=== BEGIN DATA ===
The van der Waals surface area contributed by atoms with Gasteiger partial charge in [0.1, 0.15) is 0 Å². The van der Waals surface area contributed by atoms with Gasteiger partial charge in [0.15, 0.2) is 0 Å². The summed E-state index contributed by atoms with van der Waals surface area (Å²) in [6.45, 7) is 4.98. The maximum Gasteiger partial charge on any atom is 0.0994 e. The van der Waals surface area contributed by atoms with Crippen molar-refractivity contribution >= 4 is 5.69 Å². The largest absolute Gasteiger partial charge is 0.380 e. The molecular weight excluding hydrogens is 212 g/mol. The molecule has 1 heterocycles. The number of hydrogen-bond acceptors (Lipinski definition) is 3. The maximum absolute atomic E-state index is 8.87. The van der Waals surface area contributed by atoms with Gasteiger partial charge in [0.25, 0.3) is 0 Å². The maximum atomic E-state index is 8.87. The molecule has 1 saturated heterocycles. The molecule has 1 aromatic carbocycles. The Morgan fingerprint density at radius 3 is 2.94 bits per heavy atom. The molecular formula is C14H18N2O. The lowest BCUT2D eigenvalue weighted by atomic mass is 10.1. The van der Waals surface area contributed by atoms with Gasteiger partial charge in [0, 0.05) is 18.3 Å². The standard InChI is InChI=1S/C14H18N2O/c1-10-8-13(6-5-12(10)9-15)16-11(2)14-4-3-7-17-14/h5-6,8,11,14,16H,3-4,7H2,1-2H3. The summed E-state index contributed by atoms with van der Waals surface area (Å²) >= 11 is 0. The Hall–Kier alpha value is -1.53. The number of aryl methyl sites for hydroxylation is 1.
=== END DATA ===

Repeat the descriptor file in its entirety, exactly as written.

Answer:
The van der Waals surface area contributed by atoms with Gasteiger partial charge in [0.1, 0.15) is 0 Å². The van der Waals surface area contributed by atoms with Gasteiger partial charge in [0.15, 0.2) is 0 Å². The summed E-state index contributed by atoms with van der Waals surface area (Å²) in [6.45, 7) is 4.98. The maximum Gasteiger partial charge on any atom is 0.0994 e. The van der Waals surface area contributed by atoms with Crippen molar-refractivity contribution >= 4 is 5.69 Å². The largest absolute Gasteiger partial charge is 0.380 e. The molecular weight excluding hydrogens is 212 g/mol. The molecule has 1 heterocycles. The number of hydrogen-bond acceptors (Lipinski definition) is 3. The maximum absolute atomic E-state index is 8.87. The van der Waals surface area contributed by atoms with Gasteiger partial charge in [0.25, 0.3) is 0 Å². The maximum atomic E-state index is 8.87. The molecule has 1 saturated heterocycles. The molecule has 1 aromatic carbocycles. The Morgan fingerprint density at radius 3 is 2.94 bits per heavy atom. The molecular formula is C14H18N2O. The lowest BCUT2D eigenvalue weighted by atomic mass is 10.1. The van der Waals surface area contributed by atoms with Gasteiger partial charge in [0, 0.05) is 18.3 Å². The standard InChI is InChI=1S/C14H18N2O/c1-10-8-13(6-5-12(10)9-15)16-11(2)14-4-3-7-17-14/h5-6,8,11,14,16H,3-4,7H2,1-2H3. The summed E-state index contributed by atoms with van der Waals surface area (Å²) >= 11 is 0. The Hall–Kier alpha value is -1.53. The number of aryl methyl sites for hydroxylation is 1.